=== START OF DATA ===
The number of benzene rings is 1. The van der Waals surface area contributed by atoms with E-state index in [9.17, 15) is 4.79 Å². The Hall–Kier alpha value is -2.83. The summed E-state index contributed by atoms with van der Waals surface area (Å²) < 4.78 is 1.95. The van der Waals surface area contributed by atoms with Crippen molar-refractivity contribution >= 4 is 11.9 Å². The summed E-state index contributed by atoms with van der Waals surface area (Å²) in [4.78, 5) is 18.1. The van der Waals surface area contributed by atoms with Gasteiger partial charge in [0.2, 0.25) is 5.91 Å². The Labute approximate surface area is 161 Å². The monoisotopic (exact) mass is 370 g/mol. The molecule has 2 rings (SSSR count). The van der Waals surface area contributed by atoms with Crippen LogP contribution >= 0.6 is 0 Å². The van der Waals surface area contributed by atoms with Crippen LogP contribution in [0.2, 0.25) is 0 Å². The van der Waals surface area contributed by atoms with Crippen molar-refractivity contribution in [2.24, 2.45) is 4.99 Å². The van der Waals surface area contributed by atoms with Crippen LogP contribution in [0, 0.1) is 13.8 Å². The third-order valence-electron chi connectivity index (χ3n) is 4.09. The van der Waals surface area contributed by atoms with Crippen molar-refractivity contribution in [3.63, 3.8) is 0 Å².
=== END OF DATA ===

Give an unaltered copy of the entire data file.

The number of benzene rings is 1. The van der Waals surface area contributed by atoms with E-state index in [9.17, 15) is 4.79 Å². The Hall–Kier alpha value is -2.83. The summed E-state index contributed by atoms with van der Waals surface area (Å²) < 4.78 is 1.95. The van der Waals surface area contributed by atoms with Crippen molar-refractivity contribution >= 4 is 11.9 Å². The summed E-state index contributed by atoms with van der Waals surface area (Å²) in [4.78, 5) is 18.1. The van der Waals surface area contributed by atoms with Gasteiger partial charge in [0.2, 0.25) is 5.91 Å². The Labute approximate surface area is 161 Å². The monoisotopic (exact) mass is 370 g/mol. The molecule has 2 rings (SSSR count). The van der Waals surface area contributed by atoms with Crippen LogP contribution >= 0.6 is 0 Å². The van der Waals surface area contributed by atoms with Crippen LogP contribution in [0.2, 0.25) is 0 Å². The van der Waals surface area contributed by atoms with Crippen molar-refractivity contribution in [2.24, 2.45) is 4.99 Å². The van der Waals surface area contributed by atoms with Crippen LogP contribution in [0, 0.1) is 13.8 Å². The third-order valence-electron chi connectivity index (χ3n) is 4.09. The van der Waals surface area contributed by atoms with Crippen molar-refractivity contribution in [3.63, 3.8) is 0 Å².